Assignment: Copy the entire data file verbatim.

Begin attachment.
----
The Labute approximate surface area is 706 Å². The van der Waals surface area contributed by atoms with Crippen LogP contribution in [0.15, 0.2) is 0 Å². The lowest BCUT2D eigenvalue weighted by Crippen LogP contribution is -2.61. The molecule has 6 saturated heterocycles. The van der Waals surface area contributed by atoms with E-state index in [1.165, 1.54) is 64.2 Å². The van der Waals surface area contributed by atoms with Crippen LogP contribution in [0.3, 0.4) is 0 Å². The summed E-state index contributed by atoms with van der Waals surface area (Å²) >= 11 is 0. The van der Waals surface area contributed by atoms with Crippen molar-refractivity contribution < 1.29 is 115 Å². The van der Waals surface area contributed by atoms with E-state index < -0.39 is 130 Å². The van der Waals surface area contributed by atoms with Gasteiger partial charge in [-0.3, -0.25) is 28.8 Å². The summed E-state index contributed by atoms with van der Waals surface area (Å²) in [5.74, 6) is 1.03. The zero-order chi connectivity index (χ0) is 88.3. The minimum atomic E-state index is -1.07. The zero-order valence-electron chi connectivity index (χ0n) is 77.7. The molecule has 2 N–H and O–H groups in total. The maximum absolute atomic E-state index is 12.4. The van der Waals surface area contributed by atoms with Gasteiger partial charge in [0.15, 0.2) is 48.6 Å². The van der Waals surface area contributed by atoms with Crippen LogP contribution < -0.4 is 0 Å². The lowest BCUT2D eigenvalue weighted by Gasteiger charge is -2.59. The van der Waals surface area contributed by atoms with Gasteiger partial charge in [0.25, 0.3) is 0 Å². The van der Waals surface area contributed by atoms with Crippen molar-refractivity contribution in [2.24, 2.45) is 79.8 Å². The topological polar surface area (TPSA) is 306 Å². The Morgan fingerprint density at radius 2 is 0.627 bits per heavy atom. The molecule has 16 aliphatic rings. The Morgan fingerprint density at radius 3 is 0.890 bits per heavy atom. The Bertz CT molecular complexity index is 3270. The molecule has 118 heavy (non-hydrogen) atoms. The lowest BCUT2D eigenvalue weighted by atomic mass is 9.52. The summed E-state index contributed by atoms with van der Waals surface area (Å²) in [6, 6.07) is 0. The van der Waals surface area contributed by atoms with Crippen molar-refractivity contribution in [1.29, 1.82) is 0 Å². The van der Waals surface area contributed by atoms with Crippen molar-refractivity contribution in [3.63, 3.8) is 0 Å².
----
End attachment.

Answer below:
The Labute approximate surface area is 706 Å². The van der Waals surface area contributed by atoms with Crippen LogP contribution in [0.15, 0.2) is 0 Å². The lowest BCUT2D eigenvalue weighted by Crippen LogP contribution is -2.61. The molecule has 6 saturated heterocycles. The van der Waals surface area contributed by atoms with E-state index in [1.165, 1.54) is 64.2 Å². The van der Waals surface area contributed by atoms with Crippen LogP contribution in [0.3, 0.4) is 0 Å². The summed E-state index contributed by atoms with van der Waals surface area (Å²) >= 11 is 0. The van der Waals surface area contributed by atoms with Crippen molar-refractivity contribution < 1.29 is 115 Å². The van der Waals surface area contributed by atoms with E-state index < -0.39 is 130 Å². The van der Waals surface area contributed by atoms with Gasteiger partial charge in [-0.3, -0.25) is 28.8 Å². The summed E-state index contributed by atoms with van der Waals surface area (Å²) in [5.74, 6) is 1.03. The zero-order chi connectivity index (χ0) is 88.3. The minimum atomic E-state index is -1.07. The zero-order valence-electron chi connectivity index (χ0n) is 77.7. The molecule has 2 N–H and O–H groups in total. The maximum absolute atomic E-state index is 12.4. The van der Waals surface area contributed by atoms with Gasteiger partial charge in [0.15, 0.2) is 48.6 Å². The van der Waals surface area contributed by atoms with Crippen LogP contribution < -0.4 is 0 Å². The lowest BCUT2D eigenvalue weighted by Gasteiger charge is -2.59. The van der Waals surface area contributed by atoms with Gasteiger partial charge in [0.25, 0.3) is 0 Å². The van der Waals surface area contributed by atoms with Crippen molar-refractivity contribution in [2.24, 2.45) is 79.8 Å². The topological polar surface area (TPSA) is 306 Å². The Morgan fingerprint density at radius 2 is 0.627 bits per heavy atom. The molecule has 16 aliphatic rings. The Morgan fingerprint density at radius 3 is 0.890 bits per heavy atom. The Bertz CT molecular complexity index is 3270. The molecule has 118 heavy (non-hydrogen) atoms. The lowest BCUT2D eigenvalue weighted by atomic mass is 9.52. The summed E-state index contributed by atoms with van der Waals surface area (Å²) in [6, 6.07) is 0. The van der Waals surface area contributed by atoms with Crippen molar-refractivity contribution in [1.29, 1.82) is 0 Å². The van der Waals surface area contributed by atoms with Crippen molar-refractivity contribution in [3.63, 3.8) is 0 Å².